Michael Crichton, “Aliens Cause Global Warming”: the Caltech Michelin Lecture, 2003-01-17.

October 22, 2017

IKEA’s strengths and weaknesses, from a consumer point of view

Filed under: Business, Europe, Woodworking — Tags: , , , — Nicholas @ 03:00

Paul Sellers posted an article on his woodworking blog, reacting to some British journalists praising IKEA’s “democratisation of design”:

Visually neat and relatively cheap at first glance, but they are basic and they resolve the need in a new and young family for storage. The pinnacle of three-dimensional cubism!
(photo from PaulSellers.com)

Yup! a couple of newspaper writers (maybe more, knowing British journalism) reported the same thing in a short space of time, both hailing IKEA as a ‘democratising’ force revolutionising people’s perspectives on furniture design. Both articles were interesting in the way some articles can be, you know, not contributing much to society really, but time filling on a lazy Sunday. What actually struck me most between their somewhat opposing points of views was the unifying thread in their use of the terms “democratisation of design” and “democratising design and the theme of creating affordable, non-fusty furniture for the masses.” As far as I have seen through the years it is not so much IKEA’s ability to design but more their ability to produce zero- or minimalist-design products that seem less to be concepts of style, shape or form but mostly the selling of square-edged, styleless, plank-type items in the form of very, very plain boxes. Yes, I do understand the needs of young families for low cost storage and first year students to furnish their rooms, but democratisers of design!

Unpretentious though their lines are, you can hardly say they are designs so much as meagre assemblies and of course assemblies you generally have to take care in the way they are used because the selling points are their lightweight cheapness, transportability, dismantle-ability and simple (or complex) self-assembly products. You might be better to strike out into similar fashion statements rejecting the classics of old and adopt an equally classless line of unimagination by using old scaffold planks for dining tables and benches or, say, a shipping pallet coffee table on commercial galvanised swivel casters.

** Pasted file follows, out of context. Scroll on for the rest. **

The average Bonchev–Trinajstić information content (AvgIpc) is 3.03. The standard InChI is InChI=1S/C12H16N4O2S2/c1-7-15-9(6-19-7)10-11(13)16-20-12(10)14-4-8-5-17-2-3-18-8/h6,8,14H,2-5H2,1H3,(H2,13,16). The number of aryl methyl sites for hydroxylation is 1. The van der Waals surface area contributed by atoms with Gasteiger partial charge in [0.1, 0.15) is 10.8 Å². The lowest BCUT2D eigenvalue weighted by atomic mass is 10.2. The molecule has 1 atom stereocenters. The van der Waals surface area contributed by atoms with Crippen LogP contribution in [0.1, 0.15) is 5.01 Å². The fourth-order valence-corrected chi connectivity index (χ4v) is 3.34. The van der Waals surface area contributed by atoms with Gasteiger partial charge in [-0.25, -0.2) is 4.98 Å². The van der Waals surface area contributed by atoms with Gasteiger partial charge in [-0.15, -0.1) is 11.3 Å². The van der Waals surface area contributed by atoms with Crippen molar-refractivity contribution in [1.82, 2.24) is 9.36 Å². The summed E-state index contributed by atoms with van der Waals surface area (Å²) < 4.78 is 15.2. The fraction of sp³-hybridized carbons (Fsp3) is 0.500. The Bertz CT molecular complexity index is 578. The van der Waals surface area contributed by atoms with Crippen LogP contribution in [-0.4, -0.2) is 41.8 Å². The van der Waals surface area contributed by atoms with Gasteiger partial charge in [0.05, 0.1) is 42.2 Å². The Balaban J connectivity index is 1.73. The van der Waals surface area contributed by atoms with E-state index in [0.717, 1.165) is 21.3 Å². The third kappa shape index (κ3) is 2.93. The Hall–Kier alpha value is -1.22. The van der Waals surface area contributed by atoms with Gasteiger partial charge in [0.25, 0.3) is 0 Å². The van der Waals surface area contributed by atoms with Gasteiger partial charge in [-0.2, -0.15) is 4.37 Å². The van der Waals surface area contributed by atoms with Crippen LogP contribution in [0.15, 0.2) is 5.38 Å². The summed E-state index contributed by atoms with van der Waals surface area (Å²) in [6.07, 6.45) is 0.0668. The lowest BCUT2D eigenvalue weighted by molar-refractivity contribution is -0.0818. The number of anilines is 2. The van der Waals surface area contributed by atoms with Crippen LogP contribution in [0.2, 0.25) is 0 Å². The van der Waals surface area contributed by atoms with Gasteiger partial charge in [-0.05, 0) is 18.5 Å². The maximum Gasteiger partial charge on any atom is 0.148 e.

Elizabeth and I used to enjoy visiting a furniture store up in Peterborough, but about a year or so back, they stopped carrying the kind of furniture we liked and started stocking exactly the sort of stuff Paul is talking about. Industrial chic is all very well, but these pieces looked like they’d been thrown together at the last possible second as a student project for a college design course: the industrial fittings were cobbled together as crudely and as shoddily as possible, with no eye to either aesthetics or sturdiness. They were literally props that might appear in the background of a Victorian or Edwardian shop floor scene in an off-, off-, off-Broadway kind of production.

I’m far from a curmudgeon on the topic of home decor and furniture, but the pieces in that store were expensive crap. You can do the industrial chic look, or more modern variations using cast-offs from all sorts of places. My friend Brendan, in his first couple of apartments, had no spare cash at all so he scrounged up pretty much all of his furniture from around town. He had the weirdest collection of decades-old store signs, former display cabinets from different eras, and I don’t know what else, but he has a great eye for design, so no matter how eclectic it all was, he managed to make it look appealing and (somehow) integrated. That was clearly the ideal for the owners of the Peterborough furniture store, but they missed the mark by a very large amount.